Earlier in the month, there was news regarding the closure of borders between Tibet and Nepal. The closure was due to an incident with a climber who illegally crossed between the two countries to climb and descend Mount Everest during the Everest 2017 spring season. Prior to this, we also reported that another climber, Ryan Sean Davy, had been detained for attempting to climb the world’s highest mountain without a permit.
These two incidents have thrown the legal aspects of climbing to the forefront of discussion. Mountaineering is a sport unlike any other. It requires a great deal of financial backing and legal preparation before even setting foot in the Base Camp of any mountain. This is especially true for Mount Everest, as Nepal’s economy is largely dependent on the fees for treks and permits it charges to foreigners.
In the case of Tibet, it has decided to close its borders to climbers as a result of the actions of one man, Polish climber Janusz Adamski. In May, Adamski ascended the Tibetan North Side of Everest and successfully reached the summit. He then proceeded to descend the mountain from the Nepalese South Side.
Adamski did not have a permit from Nepal to complete this traverse and was in violation of immigration laws between the two countries. As a result, Tibet issued a statement specifically naming Adamski as the reason for the border closure and cited that more regulations needed to be cemented between Nepal and Tibet before it can consider reopening the border for climbing.
Previously, it had been announced that no permits would be given to climbers attempting to make a summit attempt from the Tibetan side, with the exception of 50 climbing permits that would be issued for Cho Oyu. However, that is no longer the case. Tibet has closed all borders and has refused to issue climbing permits at least until 2018.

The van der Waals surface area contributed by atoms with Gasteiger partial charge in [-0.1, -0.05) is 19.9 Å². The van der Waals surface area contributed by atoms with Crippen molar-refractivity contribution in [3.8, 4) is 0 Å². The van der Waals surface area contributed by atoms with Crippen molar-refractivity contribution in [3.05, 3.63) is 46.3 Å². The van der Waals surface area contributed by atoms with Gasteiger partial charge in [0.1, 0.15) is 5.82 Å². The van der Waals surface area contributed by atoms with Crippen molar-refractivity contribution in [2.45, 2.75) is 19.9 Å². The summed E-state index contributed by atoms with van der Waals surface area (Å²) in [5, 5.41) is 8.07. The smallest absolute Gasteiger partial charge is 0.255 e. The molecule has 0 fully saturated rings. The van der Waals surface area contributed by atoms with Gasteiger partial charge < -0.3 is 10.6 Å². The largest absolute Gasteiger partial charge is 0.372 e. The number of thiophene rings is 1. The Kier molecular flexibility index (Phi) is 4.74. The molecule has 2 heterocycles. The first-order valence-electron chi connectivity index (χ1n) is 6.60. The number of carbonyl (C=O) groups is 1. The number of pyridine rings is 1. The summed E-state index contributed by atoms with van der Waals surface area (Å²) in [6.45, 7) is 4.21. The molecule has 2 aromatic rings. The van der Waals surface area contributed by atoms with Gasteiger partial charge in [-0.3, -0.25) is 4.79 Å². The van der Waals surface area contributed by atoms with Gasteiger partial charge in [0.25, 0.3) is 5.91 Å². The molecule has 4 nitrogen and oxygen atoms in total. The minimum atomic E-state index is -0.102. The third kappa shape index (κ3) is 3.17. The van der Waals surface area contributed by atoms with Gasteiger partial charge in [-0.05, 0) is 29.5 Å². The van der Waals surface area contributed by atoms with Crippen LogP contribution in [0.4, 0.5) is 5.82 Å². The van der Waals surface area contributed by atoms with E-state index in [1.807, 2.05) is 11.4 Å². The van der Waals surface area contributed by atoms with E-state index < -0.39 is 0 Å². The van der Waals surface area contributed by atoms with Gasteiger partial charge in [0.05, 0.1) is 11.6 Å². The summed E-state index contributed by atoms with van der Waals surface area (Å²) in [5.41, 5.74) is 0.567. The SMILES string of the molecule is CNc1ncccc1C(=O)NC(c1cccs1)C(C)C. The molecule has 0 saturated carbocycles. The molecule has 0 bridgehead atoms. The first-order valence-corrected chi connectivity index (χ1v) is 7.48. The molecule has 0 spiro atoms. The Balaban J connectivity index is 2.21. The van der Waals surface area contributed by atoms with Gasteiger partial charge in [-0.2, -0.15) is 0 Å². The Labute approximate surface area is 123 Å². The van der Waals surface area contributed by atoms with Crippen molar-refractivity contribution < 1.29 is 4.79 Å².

Adamski was given a light sentence. His $22,000 fine was waived and he was given a 10-year ban on climbing in Nepal. This came after Adamski posted a photo on social media of him posing at the summit with a Tibetan flag, a photo of himself and one of the Dalai Lama.
China sees the placing of Tibetan flags and images of the Dalai Lama on the summit as “malicious activities.”
Initially, Adamski was not given a 10-year ban, but only a 1-year ban. In his defense statement, Adamski cited fearing for his life as the reason he descended the South Side, stating that he reached the summit in a weak state and felt he could not make the traverse down on the North Side.
However, his social media post stated that a traverse from the North Side to the South Side was a lifelong dream of his, and his actions were intentional. Adamski is the first Pole to traverse this route and the fifteenth person to do so.
Also in May, South African Climber Ryan Sean Davy was detained and kicked off of Mount Everest after having been found hiding on the mountain in a cave attempting to scale the South Side without a permit.
Davy stated in a Facebook post that he had full intentions of getting a permit for the climb. But after reaching Nepal and paying for additional fees required by the Nepalese Government, he ran out of money and could not pay for the actual climbing permit. Instead of turning around, Davy decided to attempt to climb the mountain anyway.
He was approached by a liaison officer near Everest Base Camp where he was asked for his permit, Davy then ran. He was found shortly after hiding in a cave where he was detained. His passport was confiscated, and he was kicked off of the mountain and told to trek back to Kathmandu and report to the Department of Tourism. There, he was held for 7 days.
Through the help of the South African Consulate, Davy was released on 04 June and given free passage to the US. However, he was banned from climbing in Nepal for 10 years. His fine of $22,000 was also waived.
While Davy’s actions did not affect other climbers, Adamski’s did. Anyone who planned on an autumn expedition to Tibet for a climb will have to wait until 2018. Permits that were already issued are now in “revoked” status. This is a huge ordeal for climbers who pay in excess of $65,000 for a commercial expedition on Everest.
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